obstacle: marker -28.925745 -146.694870 895.138916 0.995610 0.050098 0.037815

obstacle: marker 189.767776 -114.743301 1912.000000 0.697999 0.030058 0.016747

end

rover: 499.995667 499.780090 356.750000

obstacle: marker -28.925745 -146.694870 895.138916 0.995610 0.050098 0.037815

obstacle: marker 189.767776 -114.743301 1912.000000 0.697999 0.030058 0.016747

end

rover: 499.995667 499.780090 356.750000

obstacle: marker -28.925745 -146.694870 895.138916 0.995610 0.050098 0.037815

obstacle: marker 189.767776 -114.743301 1912.000000 0.697999 0.030058 0.016747

end

rover: 499.995667 499.780090 356.312500

obstacle: marker -28.668959 -147.440353 887.192322 0.995123 0.052451 0.037603

end

alt text

Path rover navigated using markers and signs

An outstanding issue was to detect unknown objects and avoid them. Code was tested to convert the depth map from the Oak-D-Lite into a point cloud that could be used to locate obstacles.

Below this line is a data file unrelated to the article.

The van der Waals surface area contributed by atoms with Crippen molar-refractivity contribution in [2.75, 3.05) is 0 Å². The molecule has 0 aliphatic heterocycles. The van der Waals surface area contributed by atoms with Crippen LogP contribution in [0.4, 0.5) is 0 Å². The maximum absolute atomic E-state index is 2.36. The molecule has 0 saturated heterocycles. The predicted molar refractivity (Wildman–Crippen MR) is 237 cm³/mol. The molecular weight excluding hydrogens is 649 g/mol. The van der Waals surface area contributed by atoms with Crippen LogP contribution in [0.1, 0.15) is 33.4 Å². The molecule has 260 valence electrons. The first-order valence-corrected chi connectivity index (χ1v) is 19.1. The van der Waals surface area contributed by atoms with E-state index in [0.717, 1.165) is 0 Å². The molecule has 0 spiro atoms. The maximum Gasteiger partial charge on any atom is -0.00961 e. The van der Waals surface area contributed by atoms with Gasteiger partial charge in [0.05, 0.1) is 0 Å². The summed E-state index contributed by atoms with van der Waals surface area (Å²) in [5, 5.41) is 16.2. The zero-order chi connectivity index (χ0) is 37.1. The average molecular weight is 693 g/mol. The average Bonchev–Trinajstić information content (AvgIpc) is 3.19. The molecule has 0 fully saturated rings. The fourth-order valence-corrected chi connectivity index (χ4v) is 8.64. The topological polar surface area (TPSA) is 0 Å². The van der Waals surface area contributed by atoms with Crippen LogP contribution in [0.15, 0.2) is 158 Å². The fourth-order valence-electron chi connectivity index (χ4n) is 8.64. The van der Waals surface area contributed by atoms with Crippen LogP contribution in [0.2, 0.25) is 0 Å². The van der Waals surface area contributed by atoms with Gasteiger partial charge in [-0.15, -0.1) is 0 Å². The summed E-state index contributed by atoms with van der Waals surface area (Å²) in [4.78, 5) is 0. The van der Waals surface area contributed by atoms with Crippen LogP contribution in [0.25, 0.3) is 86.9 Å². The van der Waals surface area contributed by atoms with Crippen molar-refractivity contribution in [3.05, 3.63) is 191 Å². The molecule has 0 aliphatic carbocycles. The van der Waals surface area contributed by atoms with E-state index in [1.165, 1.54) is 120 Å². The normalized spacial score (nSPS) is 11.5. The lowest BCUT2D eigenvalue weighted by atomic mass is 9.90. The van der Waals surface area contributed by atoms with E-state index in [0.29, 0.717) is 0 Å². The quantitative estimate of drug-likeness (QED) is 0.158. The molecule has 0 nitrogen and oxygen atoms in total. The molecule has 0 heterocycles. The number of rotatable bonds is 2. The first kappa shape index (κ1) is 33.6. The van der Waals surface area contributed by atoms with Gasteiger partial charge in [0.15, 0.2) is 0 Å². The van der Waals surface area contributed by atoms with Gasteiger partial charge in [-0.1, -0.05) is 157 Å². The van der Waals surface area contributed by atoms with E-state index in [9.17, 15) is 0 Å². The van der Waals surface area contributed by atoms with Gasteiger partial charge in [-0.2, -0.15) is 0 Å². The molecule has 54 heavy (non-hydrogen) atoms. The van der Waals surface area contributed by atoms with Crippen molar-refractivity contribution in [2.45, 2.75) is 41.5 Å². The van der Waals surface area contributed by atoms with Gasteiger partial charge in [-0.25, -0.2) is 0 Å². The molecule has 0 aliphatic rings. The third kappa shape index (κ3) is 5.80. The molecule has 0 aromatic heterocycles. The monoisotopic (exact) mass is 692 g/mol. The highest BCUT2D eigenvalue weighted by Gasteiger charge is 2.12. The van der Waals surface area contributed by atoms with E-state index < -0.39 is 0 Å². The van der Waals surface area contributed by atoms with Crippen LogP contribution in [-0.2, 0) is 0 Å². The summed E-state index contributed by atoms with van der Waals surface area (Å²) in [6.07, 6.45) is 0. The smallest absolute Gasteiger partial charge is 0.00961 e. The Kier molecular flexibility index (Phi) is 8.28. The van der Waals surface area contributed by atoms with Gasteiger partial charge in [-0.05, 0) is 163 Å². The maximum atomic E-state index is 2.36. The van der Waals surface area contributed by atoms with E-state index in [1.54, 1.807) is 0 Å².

Watch Jesse's Webinar with OpenCV about this project!


alt text

A hand can be seen in the point cloud created from Oak-D-Lite depth map

This result proved that such a solution may be possible, but much work would have to be done to interpret the point cloud to provide useful information for use with navigation and the timeframe of this project did not allow us to complete a solution.

Based on our outcome, it’s clear this is a well defined problem that can be solved using an Oak-D product. A final solution would likely use the depth output or a lidar to avoid obstacles not detected by the neural network. Use of this project could be a great motivational tool for kids interested in STEM.

The final video with a demonstration of the rover

At this time the source code for this project is not open source. This is due to concerns about any reused code such as the DepthAI example code, pdcurses source etc. However the source code will be provided to anyone who requests it as part of the review process for our entry into this contest. As time permits a proper audit of the code will be done, and released once any licensing issues are resolved.


Issues That Came Up During Development